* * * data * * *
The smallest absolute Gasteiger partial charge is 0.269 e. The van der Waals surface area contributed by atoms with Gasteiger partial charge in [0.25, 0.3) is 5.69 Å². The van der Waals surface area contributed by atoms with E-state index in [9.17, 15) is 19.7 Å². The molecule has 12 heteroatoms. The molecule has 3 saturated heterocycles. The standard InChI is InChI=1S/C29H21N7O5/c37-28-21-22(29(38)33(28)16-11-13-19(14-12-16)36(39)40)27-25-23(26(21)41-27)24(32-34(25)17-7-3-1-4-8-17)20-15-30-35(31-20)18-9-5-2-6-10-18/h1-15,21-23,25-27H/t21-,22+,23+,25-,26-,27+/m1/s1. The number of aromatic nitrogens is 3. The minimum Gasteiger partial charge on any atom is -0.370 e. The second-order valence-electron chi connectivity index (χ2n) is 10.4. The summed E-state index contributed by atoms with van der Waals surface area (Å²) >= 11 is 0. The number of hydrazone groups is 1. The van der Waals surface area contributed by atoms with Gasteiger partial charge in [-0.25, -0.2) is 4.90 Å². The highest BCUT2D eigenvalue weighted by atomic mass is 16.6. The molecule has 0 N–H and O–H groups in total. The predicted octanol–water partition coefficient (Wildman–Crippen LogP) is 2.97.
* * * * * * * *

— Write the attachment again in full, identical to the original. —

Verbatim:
The smallest absolute Gasteiger partial charge is 0.269 e. The van der Waals surface area contributed by atoms with Gasteiger partial charge in [0.25, 0.3) is 5.69 Å². The van der Waals surface area contributed by atoms with E-state index in [9.17, 15) is 19.7 Å². The molecule has 12 heteroatoms. The molecule has 3 saturated heterocycles. The standard InChI is InChI=1S/C29H21N7O5/c37-28-21-22(29(38)33(28)16-11-13-19(14-12-16)36(39)40)27-25-23(26(21)41-27)24(32-34(25)17-7-3-1-4-8-17)20-15-30-35(31-20)18-9-5-2-6-10-18/h1-15,21-23,25-27H/t21-,22+,23+,25-,26-,27+/m1/s1. The number of aromatic nitrogens is 3. The minimum Gasteiger partial charge on any atom is -0.370 e. The second-order valence-electron chi connectivity index (χ2n) is 10.4. The summed E-state index contributed by atoms with van der Waals surface area (Å²) >= 11 is 0. The number of hydrazone groups is 1. The van der Waals surface area contributed by atoms with Gasteiger partial charge in [-0.25, -0.2) is 4.90 Å². The highest BCUT2D eigenvalue weighted by atomic mass is 16.6. The molecule has 0 N–H and O–H groups in total. The predicted octanol–water partition coefficient (Wildman–Crippen LogP) is 2.97.